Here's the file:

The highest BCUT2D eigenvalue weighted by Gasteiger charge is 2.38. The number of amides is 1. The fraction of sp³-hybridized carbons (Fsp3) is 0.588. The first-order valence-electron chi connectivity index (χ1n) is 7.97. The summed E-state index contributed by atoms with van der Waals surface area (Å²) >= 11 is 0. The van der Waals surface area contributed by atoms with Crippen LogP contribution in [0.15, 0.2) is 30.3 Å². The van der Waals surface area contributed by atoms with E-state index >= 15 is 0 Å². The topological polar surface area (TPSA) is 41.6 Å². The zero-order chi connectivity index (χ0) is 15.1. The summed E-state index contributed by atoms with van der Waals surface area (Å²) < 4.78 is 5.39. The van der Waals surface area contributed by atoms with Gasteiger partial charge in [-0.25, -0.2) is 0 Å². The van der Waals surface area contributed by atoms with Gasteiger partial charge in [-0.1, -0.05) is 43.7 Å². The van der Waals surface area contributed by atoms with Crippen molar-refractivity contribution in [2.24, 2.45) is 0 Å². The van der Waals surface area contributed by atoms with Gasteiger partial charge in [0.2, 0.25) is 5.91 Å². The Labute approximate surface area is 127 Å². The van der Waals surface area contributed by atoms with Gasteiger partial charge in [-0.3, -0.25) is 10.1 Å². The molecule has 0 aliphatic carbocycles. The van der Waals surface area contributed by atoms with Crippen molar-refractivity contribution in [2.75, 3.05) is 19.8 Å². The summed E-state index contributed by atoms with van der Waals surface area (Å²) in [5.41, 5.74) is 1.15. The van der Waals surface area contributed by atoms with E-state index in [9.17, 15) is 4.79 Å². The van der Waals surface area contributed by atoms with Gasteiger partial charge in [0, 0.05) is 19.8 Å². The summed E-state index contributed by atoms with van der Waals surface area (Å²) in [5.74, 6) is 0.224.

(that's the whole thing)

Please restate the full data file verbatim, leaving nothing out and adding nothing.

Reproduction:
The highest BCUT2D eigenvalue weighted by Gasteiger charge is 2.38. The number of amides is 1. The fraction of sp³-hybridized carbons (Fsp3) is 0.588. The first-order valence-electron chi connectivity index (χ1n) is 7.97. The summed E-state index contributed by atoms with van der Waals surface area (Å²) >= 11 is 0. The van der Waals surface area contributed by atoms with Crippen LogP contribution in [0.15, 0.2) is 30.3 Å². The van der Waals surface area contributed by atoms with E-state index >= 15 is 0 Å². The topological polar surface area (TPSA) is 41.6 Å². The zero-order chi connectivity index (χ0) is 15.1. The summed E-state index contributed by atoms with van der Waals surface area (Å²) < 4.78 is 5.39. The van der Waals surface area contributed by atoms with Gasteiger partial charge in [-0.25, -0.2) is 0 Å². The van der Waals surface area contributed by atoms with Gasteiger partial charge in [-0.1, -0.05) is 43.7 Å². The van der Waals surface area contributed by atoms with Crippen molar-refractivity contribution in [2.24, 2.45) is 0 Å². The van der Waals surface area contributed by atoms with Gasteiger partial charge in [0.2, 0.25) is 5.91 Å². The Labute approximate surface area is 127 Å². The van der Waals surface area contributed by atoms with Gasteiger partial charge in [-0.3, -0.25) is 10.1 Å². The molecule has 0 aliphatic carbocycles. The van der Waals surface area contributed by atoms with Crippen molar-refractivity contribution in [2.75, 3.05) is 19.8 Å². The summed E-state index contributed by atoms with van der Waals surface area (Å²) in [5.41, 5.74) is 1.15. The van der Waals surface area contributed by atoms with E-state index in [9.17, 15) is 4.79 Å². The van der Waals surface area contributed by atoms with Gasteiger partial charge in [0, 0.05) is 19.8 Å². The summed E-state index contributed by atoms with van der Waals surface area (Å²) in [5.74, 6) is 0.224.